The Policy Exchange report about free schools cites various studies showing the ‘effects of increasing school freedoms and competition on education systems’. Some, the authors say, ‘have shown positive benefits’ while just two showed ‘no effect or negative effect’.
The reports showing positive effects included analysis by Dobbie, W and Fryer, R (2009) of US charter schools. But Fryer’s later 2012 project paper
said “as a whole, charter schools have yielded inconsistent results.” The authors missed the later report.
Another cited work was Angrist et al (2010) which found positive results in one KIPP charter school. It would be unwise to generalise from the results of one school. In any case, charter schools networks and KIPP schools did poorly in the recent standardised tests in New York.
One major report into the affect of market forces in education which was missing from the Policy Exchange report was the extensive review of existing evidence by academics on behalf of the OECD*. The researchers found the evidence that market forces improve education achievement and efficiency was “fragmented and inconclusive”.
A review of evidence about market intervention in education in Sweden and Chile by the Academies Commission (2013)
was also absent. The Commission had cited FT journalist Chris Cook: the improved educational performance attributed to the Swedish free school programme was extremely modest and the slight positive effects were ‘not very impressive given the scale of the policy intervention’.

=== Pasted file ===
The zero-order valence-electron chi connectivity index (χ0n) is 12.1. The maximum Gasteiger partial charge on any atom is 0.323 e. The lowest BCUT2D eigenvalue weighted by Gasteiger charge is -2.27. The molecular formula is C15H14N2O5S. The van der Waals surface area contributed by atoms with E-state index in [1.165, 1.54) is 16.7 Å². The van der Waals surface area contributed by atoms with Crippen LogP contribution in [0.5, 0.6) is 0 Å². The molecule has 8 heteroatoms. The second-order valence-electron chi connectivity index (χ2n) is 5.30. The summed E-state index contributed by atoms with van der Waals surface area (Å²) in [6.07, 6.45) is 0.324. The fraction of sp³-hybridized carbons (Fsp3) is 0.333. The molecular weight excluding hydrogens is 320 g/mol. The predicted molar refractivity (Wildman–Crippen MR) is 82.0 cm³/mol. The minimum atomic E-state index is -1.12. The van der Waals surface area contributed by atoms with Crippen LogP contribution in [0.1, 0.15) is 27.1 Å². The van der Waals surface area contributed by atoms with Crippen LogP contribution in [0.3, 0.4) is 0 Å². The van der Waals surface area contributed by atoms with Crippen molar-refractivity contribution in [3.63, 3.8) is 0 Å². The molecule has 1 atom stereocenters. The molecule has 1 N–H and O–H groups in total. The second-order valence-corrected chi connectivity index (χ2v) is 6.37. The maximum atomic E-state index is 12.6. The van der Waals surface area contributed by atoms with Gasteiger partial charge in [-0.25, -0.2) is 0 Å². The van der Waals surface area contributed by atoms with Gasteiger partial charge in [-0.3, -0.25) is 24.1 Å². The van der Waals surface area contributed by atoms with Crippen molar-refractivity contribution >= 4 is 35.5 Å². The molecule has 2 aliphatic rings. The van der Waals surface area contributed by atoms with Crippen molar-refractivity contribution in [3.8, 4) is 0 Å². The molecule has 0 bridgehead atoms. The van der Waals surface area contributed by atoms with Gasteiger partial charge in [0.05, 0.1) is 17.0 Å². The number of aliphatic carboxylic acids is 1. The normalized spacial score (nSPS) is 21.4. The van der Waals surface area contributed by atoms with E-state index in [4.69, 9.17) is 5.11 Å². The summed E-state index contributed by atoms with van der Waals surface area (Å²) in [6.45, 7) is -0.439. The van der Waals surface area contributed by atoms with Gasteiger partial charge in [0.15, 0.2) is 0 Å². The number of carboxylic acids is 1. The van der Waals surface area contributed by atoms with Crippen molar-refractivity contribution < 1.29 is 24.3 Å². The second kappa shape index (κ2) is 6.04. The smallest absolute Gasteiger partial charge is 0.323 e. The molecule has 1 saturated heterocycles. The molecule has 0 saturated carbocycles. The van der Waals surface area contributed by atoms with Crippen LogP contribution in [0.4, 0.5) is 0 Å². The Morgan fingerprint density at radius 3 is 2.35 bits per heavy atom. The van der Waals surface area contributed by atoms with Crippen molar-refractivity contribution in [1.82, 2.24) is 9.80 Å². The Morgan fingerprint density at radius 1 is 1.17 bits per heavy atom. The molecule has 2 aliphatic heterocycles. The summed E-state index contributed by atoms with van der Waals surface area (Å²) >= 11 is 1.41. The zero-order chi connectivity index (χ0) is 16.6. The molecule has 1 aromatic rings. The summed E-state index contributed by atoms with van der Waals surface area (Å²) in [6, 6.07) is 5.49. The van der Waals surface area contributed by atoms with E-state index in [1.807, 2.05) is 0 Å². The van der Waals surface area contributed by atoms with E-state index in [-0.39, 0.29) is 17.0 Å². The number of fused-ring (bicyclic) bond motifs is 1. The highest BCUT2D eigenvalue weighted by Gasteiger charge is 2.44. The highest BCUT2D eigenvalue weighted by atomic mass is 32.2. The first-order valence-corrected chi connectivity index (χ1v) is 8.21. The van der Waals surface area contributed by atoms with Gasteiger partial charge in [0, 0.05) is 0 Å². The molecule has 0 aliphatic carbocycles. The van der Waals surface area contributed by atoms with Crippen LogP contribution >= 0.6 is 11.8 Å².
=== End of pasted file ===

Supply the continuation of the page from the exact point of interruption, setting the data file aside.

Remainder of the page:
The Commission found Chile’s voucher system resulted in over 60% of pupils attending privately-run schools which can charge extra fees above the value of the voucher. But a 2000 study found no difference in performance between subsidized private schools and state-funded municipal schools. Chilean students have been rioting
since 2011 for improvements in Chile’s education system. A proposed Bill would stop subsidies for-profit schools and scrap selective entrance rules, but students say it’s taking too long to get through Parliament.
Also in 2013, the CREDO report
into US charters found US Charter schools were just beginning to show “marginal improvements” after twenty years of controversy, investments and schools opening and closing.
The Organisation for Economic Cooperation and Development (OECD
), also missing from the Policy Exchange report, found ‘the relationship between school choice and student performance is weak’ and increasing competition between schools increased socio-economic segregation.
‘School competition can involve costs and benefits that may not be equally distributed across students. Some of the intended benefits of competition – greater innovation in education and a better match between students’ needs and interests and what schools offer – are not necessarily related to student achievement, and must be weighed against the possible cost in equity and social inclusion.’
It would appear, then, the evidence cited in the Policy Exchange report is incomplete and is not as positive as it claimed.
*See faq above Do market forces in education increase achievement and efficiency?